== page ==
An integrated testing strategy is a type of defined approach to testing and assessment that relies on:
An adverse outcome pathway (AOP) can provide a framework for the development of an integrated testing strategy or a defined approach to testing and assessment. An AOP is a conceptual model that links an exposure to a substance to a toxic effect by identifying the sequence of biochemical events required to produce that toxic effect. In vitro methods that observe or measure the individual events within an AOP can be used as elements of an integrated testing strategy to generate a prediction of whether a chemical might produce that toxic effect.
Substances with the potential to cause allergic contact dermatitis are known as skin sensitizers, and skin sensitization is the process by which a sensitizer induces allergic contact dermatitis. The key biological events of skin sensitization initiated through covalent binding to skin proteins are well characterized and form the basis for an AOP for skin sensitization. NICEATM, working with NTP, ICCVAM, and industry scientists, is creating integrated testing strategies to identify potential skin sensitizers based on this AOP.
The evaluation and promotion of alternative approaches to replace, reduce, or refine animal use for potential skin sensitizer identification is an ICCVAM priority. ICCVAM scientists, in collaboration with NICEATM, developed integrated testing strategies that use non-animal data to predict skin sensitization hazard. These integrated testing strategies combine inputs from several sources (data from the direct peptide reactivity assay, the KeratinoSens assay, and the human cell line activation test; a read-across prediction of skin sensitization hazard generated by the QSAR Toolbox software package; and physical property data such as partition coefficients) to predict skin sensitization hazard and potency.
ICCVAM developed three versions of the skin sensitization integrated testing strategy:
NICEATM and other NTP scientists collaborated with scientists at Procter & Gamble (P&G) to develop an integrated testing strategy to identify potential skin sensitizers without conducting animal tests. Using data from non-animal tests and other information such as solubility and computational predictions of skin sensitizer activity, the strategy produces a numerical probability that a chemical should be placed in a particular skin sensitization hazard class: strong, moderate, weak, or nonsensitizer. This probability could potentially be used to determine if a substance requires hazard labeling without conducting animal tests.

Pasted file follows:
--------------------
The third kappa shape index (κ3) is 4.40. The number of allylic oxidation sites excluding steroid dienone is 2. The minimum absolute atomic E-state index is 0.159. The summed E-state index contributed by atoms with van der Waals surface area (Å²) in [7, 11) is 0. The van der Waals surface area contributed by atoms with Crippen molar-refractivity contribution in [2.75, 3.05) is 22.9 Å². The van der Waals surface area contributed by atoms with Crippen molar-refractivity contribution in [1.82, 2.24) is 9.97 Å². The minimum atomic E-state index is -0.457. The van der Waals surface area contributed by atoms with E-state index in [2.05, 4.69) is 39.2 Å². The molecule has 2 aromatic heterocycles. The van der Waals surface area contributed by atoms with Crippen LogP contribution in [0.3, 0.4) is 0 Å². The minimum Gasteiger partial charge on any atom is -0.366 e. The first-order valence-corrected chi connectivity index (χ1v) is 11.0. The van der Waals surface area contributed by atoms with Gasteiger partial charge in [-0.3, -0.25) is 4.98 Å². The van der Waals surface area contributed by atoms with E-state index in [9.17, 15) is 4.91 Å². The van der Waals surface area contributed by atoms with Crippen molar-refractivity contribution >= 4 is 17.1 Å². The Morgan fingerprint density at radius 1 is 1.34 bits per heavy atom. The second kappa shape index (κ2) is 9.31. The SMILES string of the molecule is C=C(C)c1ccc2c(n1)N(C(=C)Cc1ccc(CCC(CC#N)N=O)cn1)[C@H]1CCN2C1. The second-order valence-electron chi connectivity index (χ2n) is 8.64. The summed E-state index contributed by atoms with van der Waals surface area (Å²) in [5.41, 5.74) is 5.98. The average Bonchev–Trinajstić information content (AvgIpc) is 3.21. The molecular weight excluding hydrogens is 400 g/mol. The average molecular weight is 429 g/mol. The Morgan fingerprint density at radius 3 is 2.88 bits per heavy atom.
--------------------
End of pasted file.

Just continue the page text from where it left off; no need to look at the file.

P&G and NTP scientists collaborated to develop this integrated testing strategy using free, publicly available software. The goal is to encourage organizations worldwide to use this approach for identifying potential skin sensitizers and support the elimination of animal testing in this area.
Reference: Pirone et al. 2014. Open source software implementation of an integrated testing strategy for skin sensitization potency based on a Bayesian network. ALTEX 31:336-340.
P&G updated the integrated testing strategy in 2015. The updated strategy uses only validated non-animal tests, simplifies the bioavailability inputs, and nearly doubles the size of the database used to derive the previous network. The updated P&G integrated strategy is the basis for a free web tool produced by Douglas Connect that can be used to predict skin sensitization potency of a chemical.
Reference: Jaworska et al. 2015. Bayesian integrated testing strategy (ITS) for skin sensitization potency assessment: a decision support system for quantitative weight of evidence and adaptive testing strategy. Arch Toxicol 89: 2355-2383.
Files to run the analysis described in Pirone et al., including a script that uses the R programming language, are available below. To encourage collaboration and sharing of best practices, NICEATM has established a user community for the integrated test strategy via an NIH listserv. We strongly encourage all users of the R script to join the listserv.
A bioavailability calculator is available from the National Institute for Occupational Safety and Health (NIOSH) website
Please note that Java must be enabled in your web browser in order to run the calculator.
The software for running R can be obtained from the R Project website
Refer to the FAQs on the R Project website for system requirements and installation instructions.
The OECD QSAR Toolbox can be obtained from the OECD website
Installation instructions and user documentation are available on this page.
On behalf of ICCVAM, NICEATM conducted a number of analyses to evaluate the usefulness of the LLNA to identify potential skin sensitizers. Data from these analyses are available to interested stakeholders as a reference for developing and evaluating alternative approaches to testing and assessment that replace, reduce, or refine the use of animals for identification of potential skin sensitizers.
Database users please note: